Practical issues with on-site testing of anchors 27 March 2018

By John Muir, technical manager, Construction Fixings Association

In our recent article in Fastener + Fixing Magazine (published in Issue 109, pages 130 – 131) we discussed site testing of anchors and more importantly when a test is required and when not.

Having established that an anchor test regime is required, we need to consider the practical issues that are involved in such tests.

As covered in our previous article, there are two key reasons to tests anchors:

  • Proof testing of working anchors on a project to verify the quality of the installation.
  • Tests to establish the allowable load for the specific application where no performance data is available. These tests can involve testing to failure to enable calculation of the allowable load.

There are, however, a number of practical issues that need to be taken into account to enable testing of anchors on-site. For allowable load testing, the anchors used are sacrificial and used only for the test. As such all the practical issues can be taken into account in the planning of the testing exercise.

Practical issues with on-site testing

Proof testing involves working anchors that are part of the completed project, and will involve many of the issues we will examine here:

  1. The fixture is in place at the time of the test: This is likely to be a steel plate and section, or bracket, and with this in place it may not allow the test meter to be located in position axially over the test anchor, which is essential for an accurate test result. It is also vital that the support legs of the test meter bridge are not sitting on the fixture, and are in fact located so that the bridge is spanning across the fixture. This is required to enable the tensile load on the anchor to be applied with no restraint from the plate, to restrict failure, particularly in the case of concrete cone failure.
  2. An anchor type that has a projecting stud with nut and washer: With this type of anchor, it is important that the test adaptor has sufficient thread engagement on the anchor stud. Therefore when it is likely that proof testing on a random sample of installed anchors is required, it is necessary that the following actions should be taken at the installation stage. In the case of torque controlled expansion anchors, a sufficient section of the threaded stud projects above the nut after setting. This enables connection of the test adaptor. However, if there is only a small number of threads projecting (generally less than four) then the test load may fail through thread stripping of the anchor. It is advisable therefore to insert the anchor with one or two threads exposed above the nut at installation stage, whilst ensuring the required embedment depth is still achieved. For resin bonded stud anchors it is important to ensure there are sufficient threads exposed after insertion of the anchor rod into the resin mortar, to accommodate the fixture and packing, nut and washer, and the test adaptor. This should be achieved whilst ensuring the required embedment depth is still achieved.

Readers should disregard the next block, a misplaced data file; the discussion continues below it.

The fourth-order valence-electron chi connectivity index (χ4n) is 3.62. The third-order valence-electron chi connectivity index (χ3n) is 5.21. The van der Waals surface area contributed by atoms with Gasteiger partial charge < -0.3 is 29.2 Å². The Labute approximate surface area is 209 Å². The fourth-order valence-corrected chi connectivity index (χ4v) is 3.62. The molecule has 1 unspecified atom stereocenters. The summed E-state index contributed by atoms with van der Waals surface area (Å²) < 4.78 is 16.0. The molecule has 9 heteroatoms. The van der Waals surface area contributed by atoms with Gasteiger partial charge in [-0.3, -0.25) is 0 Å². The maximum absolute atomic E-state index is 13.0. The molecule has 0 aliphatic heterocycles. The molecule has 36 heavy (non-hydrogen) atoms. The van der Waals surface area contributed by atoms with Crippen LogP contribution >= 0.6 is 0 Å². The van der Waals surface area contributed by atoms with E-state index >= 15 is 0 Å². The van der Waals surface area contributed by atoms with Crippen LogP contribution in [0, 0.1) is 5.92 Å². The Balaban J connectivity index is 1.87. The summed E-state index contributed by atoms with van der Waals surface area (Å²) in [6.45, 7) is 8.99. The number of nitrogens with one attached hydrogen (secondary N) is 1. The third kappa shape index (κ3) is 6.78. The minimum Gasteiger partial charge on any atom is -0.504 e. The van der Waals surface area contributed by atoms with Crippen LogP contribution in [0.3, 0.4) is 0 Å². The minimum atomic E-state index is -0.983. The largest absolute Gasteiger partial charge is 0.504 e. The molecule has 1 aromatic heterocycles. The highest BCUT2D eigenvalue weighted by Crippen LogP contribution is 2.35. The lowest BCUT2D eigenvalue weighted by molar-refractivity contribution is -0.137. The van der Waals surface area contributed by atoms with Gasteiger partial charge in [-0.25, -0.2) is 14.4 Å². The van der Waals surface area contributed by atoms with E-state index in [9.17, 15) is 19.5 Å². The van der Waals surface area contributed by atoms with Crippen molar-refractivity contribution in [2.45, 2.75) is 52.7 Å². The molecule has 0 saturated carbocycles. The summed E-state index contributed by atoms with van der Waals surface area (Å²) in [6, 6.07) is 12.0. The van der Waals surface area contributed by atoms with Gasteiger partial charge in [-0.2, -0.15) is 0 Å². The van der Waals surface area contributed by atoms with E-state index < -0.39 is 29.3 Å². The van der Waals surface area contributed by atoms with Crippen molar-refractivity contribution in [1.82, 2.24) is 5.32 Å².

3. The anchor is a bolt head type: Many anchors are configured with a bolt head, which does not directly allow for the connection of test apparatus. Proof testing of this type of anchor should be considered very carefully, as it involves considerable disturbance of the anchor that can lead to a negative influence on the anchor’s performance. One method to test such a bolt head, is to slacken off the bolt to a dimension suitable to allow a test piece to be inserted below the head of the bolt, to facilitate the test. However, if the length of the bolt does not allow the required number of threads to be engaged within the cone, to sustain the test load after unscrewing the bolt from the cone, then in this case it is not possible to test the anchor. An alternative method is to remove the existing anchor bolt and replace with a longer test bolt to ensure sufficient thread engagement. This method runs the risk of dislodging the cone and any collapsible section that exist in some anchors. Should this be the case, it may not be possible to replace the bolt and thus make a working anchor unusable. For this reason, this method is not recommended.